A 36-Week Schedule for Your Year-Long Equine Science Study
Target Age Group: Grades 3rd to 7th
Type of Resource: Non-Consumable
This Science Guide for “Equine Science”
(Questions About This Program Are Below)
“Equine Science” is an educationally-rich science program perfect for middle-grade students. It is meant for grades 3 to 7, but could be used with a little more parental help for students 2nd-3rd grade, while first graders may enjoy following along and enjoy listening to some of the books, learning, and participating in the activities with help, if an older student is also completing the program.
Spend a year learning oodles about horses: how horses move, and all about their anatomy, a horse’s gaits and the work horses do, their wants and needs, and how to care for them. This a serious program with a lot of educational material students will really absorb! Along the way, they’ll learn a little on how the horse has been a part of history, try all sorts of activities, and draw horses as well, to help them really remember what they are learning.
This program features an easy-to-follow guide, several wonderful books, and a comprehensive journaling resource that will have the student learning and doing throughout the year. The journaling resource is so big! It offers over 300 interactive pages in which to travel through horse and human history, record what students have learned in interactive pages, write out results of experiences or experiments, complete breed profile pages, collect equine information, draw horses, and record the great things they see and do as part of this program. This notebook is high-quality and features wonderful illustrations! NOTE: This resource is printed in black and white. The ebook version of this resource will be in color or contain color pages.
Using This Science Study
The study itself counts as a full science credit for a year, and this program is jam-packed with great information. The journaling resource includes scientific information, of course, but also includes art appreciation and art projects, timeline, and geography work. Plus, if you’d like to expand the study beyond science, the guide includes literature and writing suggestions, and help with adding more history beyond what’s already in the program!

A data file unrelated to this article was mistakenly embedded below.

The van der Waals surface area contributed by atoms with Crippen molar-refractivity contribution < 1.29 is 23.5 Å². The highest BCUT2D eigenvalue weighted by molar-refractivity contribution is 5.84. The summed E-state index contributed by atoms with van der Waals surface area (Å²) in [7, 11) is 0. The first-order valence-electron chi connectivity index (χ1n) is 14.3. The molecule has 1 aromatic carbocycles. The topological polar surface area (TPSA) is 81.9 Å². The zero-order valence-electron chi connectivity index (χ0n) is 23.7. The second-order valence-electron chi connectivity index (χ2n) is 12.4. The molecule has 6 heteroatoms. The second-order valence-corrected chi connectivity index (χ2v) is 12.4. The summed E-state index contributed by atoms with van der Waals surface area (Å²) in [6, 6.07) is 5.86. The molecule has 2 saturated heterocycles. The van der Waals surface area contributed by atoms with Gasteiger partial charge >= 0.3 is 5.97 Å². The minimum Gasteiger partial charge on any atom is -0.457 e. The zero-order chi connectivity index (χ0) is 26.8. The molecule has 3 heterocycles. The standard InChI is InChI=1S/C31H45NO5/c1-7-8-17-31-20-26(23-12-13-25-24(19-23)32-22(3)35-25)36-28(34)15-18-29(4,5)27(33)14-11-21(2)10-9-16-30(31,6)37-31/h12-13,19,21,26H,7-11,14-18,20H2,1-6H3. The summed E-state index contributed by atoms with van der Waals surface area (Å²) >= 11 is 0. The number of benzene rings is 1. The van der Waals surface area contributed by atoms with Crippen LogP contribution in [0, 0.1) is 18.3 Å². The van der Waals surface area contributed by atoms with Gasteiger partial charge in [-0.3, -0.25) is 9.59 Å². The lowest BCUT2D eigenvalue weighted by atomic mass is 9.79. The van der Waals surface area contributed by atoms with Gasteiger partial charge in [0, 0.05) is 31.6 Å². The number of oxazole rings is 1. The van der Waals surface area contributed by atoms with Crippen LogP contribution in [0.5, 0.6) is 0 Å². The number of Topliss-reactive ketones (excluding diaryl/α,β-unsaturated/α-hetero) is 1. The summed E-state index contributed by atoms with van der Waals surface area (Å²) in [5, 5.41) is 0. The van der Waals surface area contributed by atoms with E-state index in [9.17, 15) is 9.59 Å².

And, of course, it’s all part of a program that features WinterPromise’s signature “do-ability”! Whether you have access to a horse or not, there’s a lot of learning with this fantastic program!
Our science programs are designed to complement the comprehensive nature of our themed programs. This one can be completed in 2.5 to 5 hours per week. Many parents choose to do science on their “fifth” day that WinterPromise does not schedule themed program assignments.
This guide is non-consumable. The only consumable in the overall program is the “Horse Notebook.”
Questions You May Have About This Program
Can I use this program even if I don’t have access to a horse?
Yes! The notebook is designed to make the most of alternate activities, experiments, and interactive assignments to round our your students knowledge of the horse and its care. While some activities require a horse, we provide alternate activities or supplement activities that reinforce the concepts without the need for interaction with a horse. Obviously, a student would learn more by doing and trying many topics introduced for themselves, but why not consider whether you could take your student for a couple of well-timed visits to a horse farm or riding school. Many horse stable owners would be happy to share a little of their knowledge if you set up an appointment. Think creatively, but even if you live in downtown Big City, USA, you’ll be able to complete this program without a horse!
What about boys? Is this program going to feel “girly”?
The resources in this set are not going to feel “girly” to a boy who’s interested in horses. The illustrations feature boys and girls, and the emphasis in this program is on science and care, and finding out for yourself, not on making hairbows for a horse “friend.” The one exception is the book “Horse Crazy,” which, while it does have “girly” projects, still has oodles of pages that are informational and not girl-directed. In addition, our guide offers alternate “boy-directed” suggestions for some projects in this book, so they don’t feel they are missing out on all the projects, if there are some they would like to do (such as a war horse mural, for example). In short, boys will be able to make this program their own, and pursue the things that interest them.
I have a horse-crazy younger student. Can they still use this program?
The resources in this program are clear and, for the most part written for those just beginning to learn about horses, but not necessarily just for children. For that reason, a fourth grade student or higher will benefit the most from these resources. However, a younger student can still enjoy a lot of the program if a parent or older sibling comes alongside and reads aloud, providing some extra explanation as needed.